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The Latest Exorcism of Oliver Stone : With Ron Kovic's "Born on the Fourth of July,' the film maker returns to Vietnam to cast out more of the war's demons

December 17, 1989|ELAINE DUTKA

Kovic remembers the moment he--and everyone else--realized that Cruise was going to pull off the role. "We were watching the dailies," he says, "and the place was packed. A crew member leaned over to me and whispered 'He's doing it, he's doing it.' We all knew something special was happening, and that Tom Cruise was right in the middle of it . . . He is the great surprise of this film. Tom gave the performance of his life, going to the ragged edge, at great risk to himself."

Stone believes the risk was more personal than professional. "Tom is a racer, a gambler, a ballsy character, I'll admit. He certainly went 'out there.' But he could always do 'Top Gun II' and they'd come out in droves. If he confined himself to those roles, though, his soul risked dying. This film gave him an enormous amount of self-respect."

If Cruise came through, Stone deserves a measure of the credit. His role, as he sees it, was peripheral, but crucial. "I served as the cheerleader," he says, "like the wife in a marriage rooting for her husband to win the ballgame. Directors aren't tyrants. We listen and set up an environment that's warm and supportive for the actor."

Though the chemistry between the two of them was good, says Stone, there were occasional friction points. "Tom is macho, aggressive, male and he wants the best. Perfection is his goal and if he doesn't achieve it, his frustration is high. He was polite and patient under very trying circumstances but he's not a saint. He has a temper, but anyone who's healthy does."

Stone also admits to some rough spots with Universal. Battles over money, he says, siphoned off creative energy and forced him and Cruise to forgo their usual salaries, gambling instead on a percentage of the profits. If the film does well, they do well. If not, they walk away with memories.

"Tom (Pollock) is the only executive I know who would have made the film," the director says, "and he deserves all the credit for that. But when it came to numbers, it was like pulling teeth. He was concerned about the commerciality of the piece and maybe he was right. The verdict's not in. But this was a huge movie, hard to pull off at $14 million, even in Texas."

The film was shot in wide screen format to free the viewers, as Stone explains it, "to get them out of the chair." The effect--the opposite of "Talk Radio," which was intentionally claustrophobic--added to the cost. "We ended up coming in at $17.8 million," says the director. "It was ridiculous to fight World War I over $3.8 million. Tom did loosen up when he saw the assembled film, though, and gave us more support. He also let me go 10 minutes over the two-hour and 15-minute mark delineated in my contract. He didn't have to do that."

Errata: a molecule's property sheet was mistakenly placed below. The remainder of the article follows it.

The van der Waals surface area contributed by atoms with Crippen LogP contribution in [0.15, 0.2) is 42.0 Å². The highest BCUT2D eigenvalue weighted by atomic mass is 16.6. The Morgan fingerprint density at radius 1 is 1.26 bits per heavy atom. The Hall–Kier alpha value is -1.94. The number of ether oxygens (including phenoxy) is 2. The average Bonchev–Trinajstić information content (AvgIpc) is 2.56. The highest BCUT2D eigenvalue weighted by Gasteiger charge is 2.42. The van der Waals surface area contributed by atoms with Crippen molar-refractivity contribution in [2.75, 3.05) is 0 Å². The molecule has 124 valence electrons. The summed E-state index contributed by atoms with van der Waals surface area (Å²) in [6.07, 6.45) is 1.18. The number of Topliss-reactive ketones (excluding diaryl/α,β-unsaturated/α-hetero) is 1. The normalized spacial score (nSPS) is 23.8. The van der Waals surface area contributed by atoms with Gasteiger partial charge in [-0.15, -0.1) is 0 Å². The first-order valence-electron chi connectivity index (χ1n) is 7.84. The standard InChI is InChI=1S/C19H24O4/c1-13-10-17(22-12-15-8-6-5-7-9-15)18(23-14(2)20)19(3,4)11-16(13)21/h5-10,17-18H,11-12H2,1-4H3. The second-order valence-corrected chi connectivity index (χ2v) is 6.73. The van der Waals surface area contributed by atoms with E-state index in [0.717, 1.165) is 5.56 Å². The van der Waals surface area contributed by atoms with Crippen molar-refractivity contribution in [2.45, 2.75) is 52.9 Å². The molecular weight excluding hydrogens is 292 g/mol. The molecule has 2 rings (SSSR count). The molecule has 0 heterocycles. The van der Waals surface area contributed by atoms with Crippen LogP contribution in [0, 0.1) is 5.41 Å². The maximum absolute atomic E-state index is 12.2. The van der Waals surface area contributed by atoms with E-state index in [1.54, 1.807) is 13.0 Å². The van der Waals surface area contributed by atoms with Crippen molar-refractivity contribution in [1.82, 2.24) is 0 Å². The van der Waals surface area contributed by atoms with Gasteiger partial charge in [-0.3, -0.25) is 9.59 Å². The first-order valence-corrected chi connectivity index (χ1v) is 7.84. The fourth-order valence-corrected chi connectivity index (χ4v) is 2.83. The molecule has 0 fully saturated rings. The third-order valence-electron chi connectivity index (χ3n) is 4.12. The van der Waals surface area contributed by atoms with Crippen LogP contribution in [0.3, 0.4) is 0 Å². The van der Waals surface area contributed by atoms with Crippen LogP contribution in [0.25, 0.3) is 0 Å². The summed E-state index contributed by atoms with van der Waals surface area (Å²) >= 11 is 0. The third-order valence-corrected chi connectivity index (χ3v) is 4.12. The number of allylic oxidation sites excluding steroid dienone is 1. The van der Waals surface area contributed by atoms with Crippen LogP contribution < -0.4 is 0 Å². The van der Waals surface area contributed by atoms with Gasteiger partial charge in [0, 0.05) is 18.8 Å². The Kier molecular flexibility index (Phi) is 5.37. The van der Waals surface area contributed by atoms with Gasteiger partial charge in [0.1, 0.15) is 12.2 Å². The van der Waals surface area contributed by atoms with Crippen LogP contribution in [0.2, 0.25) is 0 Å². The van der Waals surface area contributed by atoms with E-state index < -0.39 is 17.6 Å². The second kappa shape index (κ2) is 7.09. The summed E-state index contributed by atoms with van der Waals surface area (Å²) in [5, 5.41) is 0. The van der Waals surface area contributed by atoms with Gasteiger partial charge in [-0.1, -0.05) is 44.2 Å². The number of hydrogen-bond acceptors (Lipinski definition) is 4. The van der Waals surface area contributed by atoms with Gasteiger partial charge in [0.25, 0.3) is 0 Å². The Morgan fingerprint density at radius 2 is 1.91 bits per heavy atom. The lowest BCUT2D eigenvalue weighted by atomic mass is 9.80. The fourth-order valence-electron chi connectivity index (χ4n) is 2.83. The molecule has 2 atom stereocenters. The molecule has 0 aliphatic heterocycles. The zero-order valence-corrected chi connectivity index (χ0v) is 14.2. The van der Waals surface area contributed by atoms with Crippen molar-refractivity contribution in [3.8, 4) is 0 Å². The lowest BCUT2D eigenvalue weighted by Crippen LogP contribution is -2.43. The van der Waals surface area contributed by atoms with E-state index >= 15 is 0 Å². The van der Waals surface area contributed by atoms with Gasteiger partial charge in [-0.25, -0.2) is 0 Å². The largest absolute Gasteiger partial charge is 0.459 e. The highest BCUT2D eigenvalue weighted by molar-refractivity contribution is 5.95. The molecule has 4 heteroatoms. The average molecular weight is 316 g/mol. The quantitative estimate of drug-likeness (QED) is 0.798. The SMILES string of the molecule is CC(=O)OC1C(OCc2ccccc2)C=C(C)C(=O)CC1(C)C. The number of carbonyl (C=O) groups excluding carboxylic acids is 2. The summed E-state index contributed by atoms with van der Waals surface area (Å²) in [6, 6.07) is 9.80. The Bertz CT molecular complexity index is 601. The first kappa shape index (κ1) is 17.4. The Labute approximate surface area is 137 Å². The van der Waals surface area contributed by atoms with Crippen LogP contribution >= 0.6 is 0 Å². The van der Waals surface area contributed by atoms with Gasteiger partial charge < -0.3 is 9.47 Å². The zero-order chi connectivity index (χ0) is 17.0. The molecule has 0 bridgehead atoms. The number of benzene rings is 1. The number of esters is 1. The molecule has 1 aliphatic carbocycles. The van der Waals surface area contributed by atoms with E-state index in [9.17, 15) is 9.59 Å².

Having worked with a number of auteur film makers in the past few years (Martin Scorsese in the controversial "The Last Temptation of Christ," Spike Lee in "Do the Right Thing," and now the mercurial Stone, Pollock is a veteran of the Hollywood wars. "You have to reconcile what you think is good with what you think is profitable," he says. "That's what we do all day. In the end, we sprung for changes and let Oliver reshoot some scenes. We got an epic film at a very reasonable cost. There's no one else who could have made it with the emotional impact Oliver did. I'd work with him again in a minute."

While "Platoon" may be viewed as Stone's "Iliad" (his retelling of the war) and "Born on the Fourth" his "Odyssey," (the saga of the homecoming), the director is tight-lipped about the thrust of Part III. "Another true-life story, though not my own," is all he will say, " . . . about two or three years down the road." First on the agenda: a movie about the late rock singer Jim Morrison, who died of heart failure in 1971. Financed by Carolco Pictures, it's due to begin shooting in March.

"Morrison was my hero, like Marilyn or Elvis was to others," says Stone. "He was God, Dionysius come to Earth. I saw him as the Jimmy Dean of his era, a guy who defeated death every day. The film is a goodby to my youth, the last hurrah of my 20s. I want to do it while I'm still young enough."

Stone, suicidal at 18 and still in torment 15 years later, reluctantly admits to a minor sense of inner peace these days. Married for the second time and the father of a 4-year-old son, he claims to seek refuge in "music, laughter, gaity, hedonism and doing the occasional good thing for people" instead of self-destructive acts.

Is the director afraid that his cinematic therapy might take away his edge and undermine his creativity? "No," he says, without missing a beat. "One day I might do some 'gentler' films, the kind turned out by Ingmar Bergman, Jean Renoir and Woody Allen. But, I'm convinced that the more you know, the more powerful you get. It's in your genes or it's not."

Stone leans forward to finish the point: "You're either born crazy or you're born boring."

* Film Maker's Victory: New life for a documentary. Page 40

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